The numbers reflect that power output: 0-62mph is summarily dispatched in just 4.8sec, while top speed is 155mph – more or less an exact match for the V8-engined B7 Audi RS4, which not so long ago seemed outrageously quick for an estate.
What that car couldn’t claim, of course, was CO2 emissions of just 46g/km. That means you’ll pay no tax for the first year of V90 T8 ownership, while combined fuel economy is 141.2mpg.
What's it like?
This is a dexterous powertrain, capable of persisting solely with electric power all the way up to 78mph or, by simultaneously engaging the twin-charged engine, locking itself into four-wheel-drive mode to improve low-speed traction on treacherous surfaces. Replenishing the battery on the move is a matter of selecting the battery-charge function within the slick central touchscreen, at which point the T8 morphs into a 312bhp front-driver. The wheelspin this can initiate is most unbecoming of a svelte Volvo estate, it must be said.
Engaging kickdown, however, unleashes a four-wheel-driven, petrol-electric total of 401bhp and a startling turn of pace that’s not always easily managed, given the car’s two-tonne-plus heft, with notable body roll owing to the laid-back suspension tune and disconcertingly spongy pedal feel from the regenerative brakes (highly effective they may be once caliper finally meets disc). Provoke this behemoth with care.
As is so often the case with dual-source powertrains, the V90 T8 is best left in its default Hybrid mode, in which the car itself manages the division of power. The digital dials have a novel, useful way of displaying the point at which the engine will ignite, which varies with remaining battery charge and throttle input, and under reasonably light loads the combustive element of the powertrain drifts in and out of effect almost imperceptibly. It’s at this point that the car is everything you want from a modern Volvo estate – effortless, cultured and unendingly sure-footed, slightly rigid ride notwithstanding.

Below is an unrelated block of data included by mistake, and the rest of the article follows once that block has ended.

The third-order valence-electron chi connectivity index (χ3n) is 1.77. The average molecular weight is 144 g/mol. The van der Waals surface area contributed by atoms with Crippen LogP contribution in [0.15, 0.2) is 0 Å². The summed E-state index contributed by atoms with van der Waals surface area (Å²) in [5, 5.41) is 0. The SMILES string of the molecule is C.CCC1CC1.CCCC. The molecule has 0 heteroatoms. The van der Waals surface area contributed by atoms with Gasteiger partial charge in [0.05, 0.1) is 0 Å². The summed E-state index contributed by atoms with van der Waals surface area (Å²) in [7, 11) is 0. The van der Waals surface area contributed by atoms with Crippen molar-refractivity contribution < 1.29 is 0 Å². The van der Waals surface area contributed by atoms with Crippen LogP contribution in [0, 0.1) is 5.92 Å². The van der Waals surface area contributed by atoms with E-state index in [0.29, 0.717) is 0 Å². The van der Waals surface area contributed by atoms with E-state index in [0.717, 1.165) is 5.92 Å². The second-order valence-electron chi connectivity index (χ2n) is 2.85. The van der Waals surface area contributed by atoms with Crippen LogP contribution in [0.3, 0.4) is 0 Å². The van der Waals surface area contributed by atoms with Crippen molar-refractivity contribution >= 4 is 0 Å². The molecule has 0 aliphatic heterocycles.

Push on and, as alluded to, compromises begin to reveal themselves. Our test car – optioned to an eye-watering £67,580 thanks in part to its adaptive damping with rear air suspension (£1500) and Bowers & Wilkins sound system (£3000) – is a beautiful machine in so many ways but, at 2011kg, it is certainly not the drivers’ car that its R-Design body kit might suggest. Under the duress of successive direction changes, all that metal takes up the slack in the springs in a slightly clumsy manner, leaving the car a step behind the topography of the road. The engine, though effective, also takes on a flat, industrial tone when stressed.